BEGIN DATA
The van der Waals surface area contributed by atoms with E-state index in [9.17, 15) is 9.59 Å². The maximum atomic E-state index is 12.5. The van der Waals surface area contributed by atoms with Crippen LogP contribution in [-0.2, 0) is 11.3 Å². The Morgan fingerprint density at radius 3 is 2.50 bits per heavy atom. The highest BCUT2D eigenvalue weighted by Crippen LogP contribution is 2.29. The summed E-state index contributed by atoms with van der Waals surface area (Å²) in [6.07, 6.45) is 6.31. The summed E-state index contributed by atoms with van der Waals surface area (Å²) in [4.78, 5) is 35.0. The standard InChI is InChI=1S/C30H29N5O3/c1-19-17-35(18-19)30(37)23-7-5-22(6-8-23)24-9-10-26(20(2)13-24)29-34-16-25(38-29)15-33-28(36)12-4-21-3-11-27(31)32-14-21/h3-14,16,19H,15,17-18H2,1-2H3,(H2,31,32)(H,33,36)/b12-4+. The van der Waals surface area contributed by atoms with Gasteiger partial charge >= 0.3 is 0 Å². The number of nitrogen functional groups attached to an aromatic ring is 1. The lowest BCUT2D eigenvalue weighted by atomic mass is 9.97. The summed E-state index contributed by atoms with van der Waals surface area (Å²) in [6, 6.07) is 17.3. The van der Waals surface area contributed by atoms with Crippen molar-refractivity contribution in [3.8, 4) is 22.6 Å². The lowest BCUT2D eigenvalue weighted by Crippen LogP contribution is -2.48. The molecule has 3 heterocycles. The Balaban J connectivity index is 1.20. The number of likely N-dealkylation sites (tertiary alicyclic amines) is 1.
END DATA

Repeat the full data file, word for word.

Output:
The van der Waals surface area contributed by atoms with E-state index in [9.17, 15) is 9.59 Å². The maximum atomic E-state index is 12.5. The van der Waals surface area contributed by atoms with Crippen LogP contribution in [-0.2, 0) is 11.3 Å². The Morgan fingerprint density at radius 3 is 2.50 bits per heavy atom. The highest BCUT2D eigenvalue weighted by Crippen LogP contribution is 2.29. The summed E-state index contributed by atoms with van der Waals surface area (Å²) in [6.07, 6.45) is 6.31. The summed E-state index contributed by atoms with van der Waals surface area (Å²) in [4.78, 5) is 35.0. The standard InChI is InChI=1S/C30H29N5O3/c1-19-17-35(18-19)30(37)23-7-5-22(6-8-23)24-9-10-26(20(2)13-24)29-34-16-25(38-29)15-33-28(36)12-4-21-3-11-27(31)32-14-21/h3-14,16,19H,15,17-18H2,1-2H3,(H2,31,32)(H,33,36)/b12-4+. The van der Waals surface area contributed by atoms with Gasteiger partial charge >= 0.3 is 0 Å². The number of nitrogen functional groups attached to an aromatic ring is 1. The lowest BCUT2D eigenvalue weighted by atomic mass is 9.97. The summed E-state index contributed by atoms with van der Waals surface area (Å²) in [6, 6.07) is 17.3. The van der Waals surface area contributed by atoms with Crippen molar-refractivity contribution in [3.8, 4) is 22.6 Å². The lowest BCUT2D eigenvalue weighted by Crippen LogP contribution is -2.48. The molecule has 3 heterocycles. The Balaban J connectivity index is 1.20. The number of likely N-dealkylation sites (tertiary alicyclic amines) is 1.